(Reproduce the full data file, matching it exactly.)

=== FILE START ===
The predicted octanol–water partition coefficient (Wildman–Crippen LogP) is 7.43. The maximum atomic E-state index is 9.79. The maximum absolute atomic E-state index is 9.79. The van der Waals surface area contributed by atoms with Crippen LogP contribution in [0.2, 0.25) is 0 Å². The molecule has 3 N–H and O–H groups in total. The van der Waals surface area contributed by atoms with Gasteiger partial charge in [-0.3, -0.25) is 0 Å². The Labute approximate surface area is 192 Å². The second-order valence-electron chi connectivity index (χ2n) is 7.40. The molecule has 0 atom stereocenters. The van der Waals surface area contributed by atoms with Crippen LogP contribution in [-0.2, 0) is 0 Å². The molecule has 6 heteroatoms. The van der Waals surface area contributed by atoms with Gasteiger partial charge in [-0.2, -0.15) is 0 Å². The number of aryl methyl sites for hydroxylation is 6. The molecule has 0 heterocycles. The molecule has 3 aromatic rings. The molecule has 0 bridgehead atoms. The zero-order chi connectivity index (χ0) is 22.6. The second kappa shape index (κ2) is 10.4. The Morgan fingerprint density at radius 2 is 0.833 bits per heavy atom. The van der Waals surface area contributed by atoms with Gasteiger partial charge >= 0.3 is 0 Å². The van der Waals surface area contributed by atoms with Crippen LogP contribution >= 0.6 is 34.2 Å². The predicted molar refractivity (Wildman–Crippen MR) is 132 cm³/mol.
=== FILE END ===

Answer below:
The predicted octanol–water partition coefficient (Wildman–Crippen LogP) is 7.43. The maximum atomic E-state index is 9.79. The maximum absolute atomic E-state index is 9.79. The van der Waals surface area contributed by atoms with Crippen LogP contribution in [0.2, 0.25) is 0 Å². The molecule has 3 N–H and O–H groups in total. The van der Waals surface area contributed by atoms with Gasteiger partial charge in [-0.3, -0.25) is 0 Å². The Labute approximate surface area is 192 Å². The second-order valence-electron chi connectivity index (χ2n) is 7.40. The molecule has 0 atom stereocenters. The van der Waals surface area contributed by atoms with Crippen LogP contribution in [-0.2, 0) is 0 Å². The molecule has 6 heteroatoms. The van der Waals surface area contributed by atoms with Gasteiger partial charge in [-0.2, -0.15) is 0 Å². The number of aryl methyl sites for hydroxylation is 6. The molecule has 0 heterocycles. The molecule has 3 aromatic rings. The molecule has 0 bridgehead atoms. The zero-order chi connectivity index (χ0) is 22.6. The second kappa shape index (κ2) is 10.4. The Morgan fingerprint density at radius 2 is 0.833 bits per heavy atom. The van der Waals surface area contributed by atoms with Gasteiger partial charge >= 0.3 is 0 Å². The van der Waals surface area contributed by atoms with Crippen LogP contribution >= 0.6 is 34.2 Å². The predicted molar refractivity (Wildman–Crippen MR) is 132 cm³/mol.